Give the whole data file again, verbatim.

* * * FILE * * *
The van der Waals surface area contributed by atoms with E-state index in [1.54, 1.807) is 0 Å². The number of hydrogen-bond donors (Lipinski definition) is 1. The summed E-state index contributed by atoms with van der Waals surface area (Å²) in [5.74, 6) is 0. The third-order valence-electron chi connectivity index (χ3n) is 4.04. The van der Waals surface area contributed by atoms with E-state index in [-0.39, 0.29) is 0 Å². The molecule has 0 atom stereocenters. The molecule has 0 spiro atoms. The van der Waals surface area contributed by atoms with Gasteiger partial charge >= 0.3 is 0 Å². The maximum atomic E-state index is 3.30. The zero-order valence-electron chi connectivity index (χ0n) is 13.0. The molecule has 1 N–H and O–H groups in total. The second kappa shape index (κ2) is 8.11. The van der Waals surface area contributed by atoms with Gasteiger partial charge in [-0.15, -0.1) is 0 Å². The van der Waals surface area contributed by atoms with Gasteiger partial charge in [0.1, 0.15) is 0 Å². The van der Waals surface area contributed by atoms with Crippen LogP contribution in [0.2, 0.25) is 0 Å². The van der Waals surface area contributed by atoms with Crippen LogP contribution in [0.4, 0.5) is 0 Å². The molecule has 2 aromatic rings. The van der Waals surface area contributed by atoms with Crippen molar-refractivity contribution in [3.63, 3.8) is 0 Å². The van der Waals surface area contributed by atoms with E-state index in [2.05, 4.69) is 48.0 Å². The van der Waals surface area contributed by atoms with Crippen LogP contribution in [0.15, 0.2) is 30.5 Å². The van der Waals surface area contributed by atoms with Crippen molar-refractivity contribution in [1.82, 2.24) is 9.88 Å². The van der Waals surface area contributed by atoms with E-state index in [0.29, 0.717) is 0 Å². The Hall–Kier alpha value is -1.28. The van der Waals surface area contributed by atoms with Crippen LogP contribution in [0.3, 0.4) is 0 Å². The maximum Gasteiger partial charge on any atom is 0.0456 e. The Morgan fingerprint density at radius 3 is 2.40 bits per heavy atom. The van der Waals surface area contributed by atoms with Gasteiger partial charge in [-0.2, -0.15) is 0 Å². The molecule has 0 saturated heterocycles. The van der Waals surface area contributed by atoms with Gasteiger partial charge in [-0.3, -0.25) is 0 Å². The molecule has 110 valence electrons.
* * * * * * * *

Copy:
The van der Waals surface area contributed by atoms with E-state index in [1.54, 1.807) is 0 Å². The number of hydrogen-bond donors (Lipinski definition) is 1. The summed E-state index contributed by atoms with van der Waals surface area (Å²) in [5.74, 6) is 0. The third-order valence-electron chi connectivity index (χ3n) is 4.04. The van der Waals surface area contributed by atoms with E-state index in [-0.39, 0.29) is 0 Å². The molecule has 0 atom stereocenters. The molecule has 0 spiro atoms. The van der Waals surface area contributed by atoms with Gasteiger partial charge >= 0.3 is 0 Å². The maximum atomic E-state index is 3.30. The zero-order valence-electron chi connectivity index (χ0n) is 13.0. The molecule has 1 N–H and O–H groups in total. The second kappa shape index (κ2) is 8.11. The van der Waals surface area contributed by atoms with Gasteiger partial charge in [-0.15, -0.1) is 0 Å². The van der Waals surface area contributed by atoms with Gasteiger partial charge in [0.1, 0.15) is 0 Å². The van der Waals surface area contributed by atoms with Crippen LogP contribution in [0.2, 0.25) is 0 Å². The van der Waals surface area contributed by atoms with Crippen LogP contribution in [0.4, 0.5) is 0 Å². The molecule has 2 aromatic rings. The van der Waals surface area contributed by atoms with Crippen molar-refractivity contribution in [3.63, 3.8) is 0 Å². The van der Waals surface area contributed by atoms with E-state index in [2.05, 4.69) is 48.0 Å². The van der Waals surface area contributed by atoms with Crippen LogP contribution in [0.15, 0.2) is 30.5 Å². The van der Waals surface area contributed by atoms with Crippen molar-refractivity contribution in [1.82, 2.24) is 9.88 Å². The van der Waals surface area contributed by atoms with E-state index in [0.29, 0.717) is 0 Å². The Hall–Kier alpha value is -1.28. The van der Waals surface area contributed by atoms with Crippen LogP contribution in [0.3, 0.4) is 0 Å². The maximum Gasteiger partial charge on any atom is 0.0456 e. The Morgan fingerprint density at radius 3 is 2.40 bits per heavy atom. The van der Waals surface area contributed by atoms with Gasteiger partial charge in [-0.2, -0.15) is 0 Å². The molecule has 0 saturated heterocycles. The van der Waals surface area contributed by atoms with Gasteiger partial charge in [-0.3, -0.25) is 0 Å². The molecule has 110 valence electrons.